AHRC RESEARCH NETWORK
Exploring the language of the popular in Anglo-American Newspapers 1833-1988
University of Zurich 18 January 2012
As part of the series of research seminars which will contribute to the Research Network we are inviting interested scholars to submit proposals of 300 words for a seminar to be held at the University of Zurich on 18 January 2012 entitled Popular news discourse: Anglo-American newspapers, 1833-1988. It aims to bring together scholars from linguistics, history, media and journalism studies, social sciences, and English to consider the important of historical pragmatics as a tool for exploring the content and context of Anglo-American newspapers between 1833 and 1988. There is no charge for the event and there will be a number of keynote speakers to be announced at a later date.
The dates 1833-1988 frame the research network project as they are key dates in the development of popular discourse within Anglo-American newspapers. 1833 sees the first development of the Penny Press and 1988 witnesses the peak in circulation of Murdoch’s British-based Sun. This long view will reinforce how important historical context is to the understanding of contemporary newspapers. Although this project will certainly seek to address some of the wider implications of the discourse of newspaper language it will proceed from a thorough textual exploration in the first instance. Proposals are invited which explore the ways in which popular newspapers during this period in either the USA or Britain have attempted to structure the language of their product to match particular aspects of the social experience of their readers. It is envisaged as a genuinely interdisciplinary forum for theoretical, empirical or methodological work at the intersection of pragmatics and historical linguistics which might include the historical and socio-cultural contexts of communication and/or sociolinguistic, discourse analytical or semantic approaches to historical texts. The proposals should be empirically-grounded and say something concrete about how language was structured and restructured in popular newspapers for commercial purposes during this period.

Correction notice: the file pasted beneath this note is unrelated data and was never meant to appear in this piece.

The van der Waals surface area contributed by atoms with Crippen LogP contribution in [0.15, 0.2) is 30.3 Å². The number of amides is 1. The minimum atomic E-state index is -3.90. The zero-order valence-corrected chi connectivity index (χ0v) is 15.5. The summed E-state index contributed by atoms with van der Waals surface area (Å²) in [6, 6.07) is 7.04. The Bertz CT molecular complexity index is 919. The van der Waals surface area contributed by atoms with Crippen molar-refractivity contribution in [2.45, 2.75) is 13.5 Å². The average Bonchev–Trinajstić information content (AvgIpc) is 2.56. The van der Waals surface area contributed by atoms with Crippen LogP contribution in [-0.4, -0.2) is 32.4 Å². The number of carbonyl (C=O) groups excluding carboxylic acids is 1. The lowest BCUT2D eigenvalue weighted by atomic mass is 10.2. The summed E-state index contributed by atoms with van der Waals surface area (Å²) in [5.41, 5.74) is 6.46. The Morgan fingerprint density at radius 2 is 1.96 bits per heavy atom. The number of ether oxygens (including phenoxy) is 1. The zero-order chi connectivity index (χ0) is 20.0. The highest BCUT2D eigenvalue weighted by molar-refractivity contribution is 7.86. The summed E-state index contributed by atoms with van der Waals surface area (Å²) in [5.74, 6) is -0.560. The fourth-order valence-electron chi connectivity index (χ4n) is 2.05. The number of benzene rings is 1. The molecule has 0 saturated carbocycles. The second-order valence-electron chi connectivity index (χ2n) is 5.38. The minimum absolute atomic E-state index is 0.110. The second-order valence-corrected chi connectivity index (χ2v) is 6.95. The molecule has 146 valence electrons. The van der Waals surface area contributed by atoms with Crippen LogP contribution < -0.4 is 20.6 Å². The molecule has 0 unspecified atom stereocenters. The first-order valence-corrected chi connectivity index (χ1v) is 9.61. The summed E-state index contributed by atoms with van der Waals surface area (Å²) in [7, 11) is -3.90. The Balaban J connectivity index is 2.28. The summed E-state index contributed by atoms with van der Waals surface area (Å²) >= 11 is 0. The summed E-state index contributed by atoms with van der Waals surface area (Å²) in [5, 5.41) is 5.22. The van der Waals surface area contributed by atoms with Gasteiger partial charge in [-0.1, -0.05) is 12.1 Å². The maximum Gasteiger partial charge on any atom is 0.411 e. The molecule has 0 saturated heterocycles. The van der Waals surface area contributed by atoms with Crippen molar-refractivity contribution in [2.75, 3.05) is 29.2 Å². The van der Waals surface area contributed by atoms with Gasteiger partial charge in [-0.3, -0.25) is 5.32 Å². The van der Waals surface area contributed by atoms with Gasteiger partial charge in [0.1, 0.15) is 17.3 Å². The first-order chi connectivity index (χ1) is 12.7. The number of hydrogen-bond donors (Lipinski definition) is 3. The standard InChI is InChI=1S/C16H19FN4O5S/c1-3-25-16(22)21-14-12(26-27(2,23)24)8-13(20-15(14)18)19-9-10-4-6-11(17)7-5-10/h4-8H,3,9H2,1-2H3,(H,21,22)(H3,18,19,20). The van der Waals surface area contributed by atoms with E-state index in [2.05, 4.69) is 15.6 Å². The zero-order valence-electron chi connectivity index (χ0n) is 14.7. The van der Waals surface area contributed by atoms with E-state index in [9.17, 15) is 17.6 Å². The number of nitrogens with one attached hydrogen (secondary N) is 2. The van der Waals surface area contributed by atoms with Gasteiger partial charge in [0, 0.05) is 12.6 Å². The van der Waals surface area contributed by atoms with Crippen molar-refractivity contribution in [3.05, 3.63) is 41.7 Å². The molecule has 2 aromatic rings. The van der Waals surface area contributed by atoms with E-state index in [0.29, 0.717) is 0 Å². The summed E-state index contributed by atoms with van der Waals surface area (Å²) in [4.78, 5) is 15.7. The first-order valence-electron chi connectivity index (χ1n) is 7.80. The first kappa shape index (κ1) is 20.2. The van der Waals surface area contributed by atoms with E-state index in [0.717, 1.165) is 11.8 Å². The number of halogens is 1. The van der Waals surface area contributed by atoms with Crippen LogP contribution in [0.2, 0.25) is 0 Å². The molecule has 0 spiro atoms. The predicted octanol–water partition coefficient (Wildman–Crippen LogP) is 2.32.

We plan to publish the best of the papers presented on the day in a special edition of the international, peer-reviewed journal Historical Pragmatics.
Please send your proposals or any questions you may have by the 1 September 2011 to the Research Assistant for the project Clare Burke:
Professor Martin Conboy, University of Sheffield and Professor Andreas H. Jucker. University of Zurich
For further details of the project please visit the website for the Centre for the Study of Journalism and History at the University of Sheffield:
Details of the seminar can also be found on the University of Zurich web pages at:
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